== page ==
P.S. France actually is much better than the United States in that rich people actually are free to move across the border without getting shaken down with exit taxes that are reminiscent of totalitarian regimes.

P.P.S. This Chuck Asay cartoon seems to capture the mentality of the French government.

The $822,000-per-Year Bureaucrat and the Death of California

Over the years, I’ve shared some outrageous examples of overpaid bureaucrats.

Hopefully we’re all disgusted when insiders rig the system to rip off taxpayers. And I suspect you’re not surprised to see that the worst example on that list comes from California, which is in a race with Illinois to see which state can become the Greece of America.

Well, the Golden State has a new über-bureaucrat. Here are some of the jaw-dropping details from a Bloomberg report.

The numbers are even larger in California, where a state psychiatrist was paid $822,000, a highway patrol officer collected $484,000 in pay and pension benefits and 17 employees got checks of more than $200,000 for unused vacation and leave. The best-paid staff in other states earned far less for the same work, according to the data.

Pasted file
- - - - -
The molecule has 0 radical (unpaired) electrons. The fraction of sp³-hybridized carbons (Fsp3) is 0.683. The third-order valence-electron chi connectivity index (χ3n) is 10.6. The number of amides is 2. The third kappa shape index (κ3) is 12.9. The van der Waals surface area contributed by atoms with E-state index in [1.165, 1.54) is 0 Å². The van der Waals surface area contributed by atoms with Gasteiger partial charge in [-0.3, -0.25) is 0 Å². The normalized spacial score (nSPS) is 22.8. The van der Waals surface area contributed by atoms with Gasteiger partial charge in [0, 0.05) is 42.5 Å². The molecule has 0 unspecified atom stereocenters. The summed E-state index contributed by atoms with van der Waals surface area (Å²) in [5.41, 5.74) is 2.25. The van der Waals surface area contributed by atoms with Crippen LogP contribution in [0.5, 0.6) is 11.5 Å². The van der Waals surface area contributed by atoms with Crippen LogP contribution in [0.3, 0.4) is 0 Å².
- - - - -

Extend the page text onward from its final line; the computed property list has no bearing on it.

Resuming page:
Wow, $822,000 for a state psychiatrist. Not bad for government work. So what is Governor Jerry Brown doing to fix the mess? As you might expect, he’s part of the problem.

…the state’s highest-paid employees make far more than comparable workers elsewhere in almost all job and wage categories, from public safety to health care, base pay to overtime. …California has set a pattern of lax management, inefficient operations and out-of-control costs. …In California, Governor Jerry Brown hasn’t curbed overtime expenses that lead the 12 largest states or limited payments for accumulated vacation time that allowed one employee to collect $609,000 at retirement in 2011. …Last year, Brown waived a cap on accrued leave for prison guards while granting them additional paid days off. California’s liability for the unused leave of its state workers has more than doubled in eight years, to $3.9 billion in 2011, from $1.4 billion in 2003, according to the state’s annual financial reports. …The per-worker costs of delivering services in California vastly exceed those even in New York, New Jersey, Illinois and Ohio.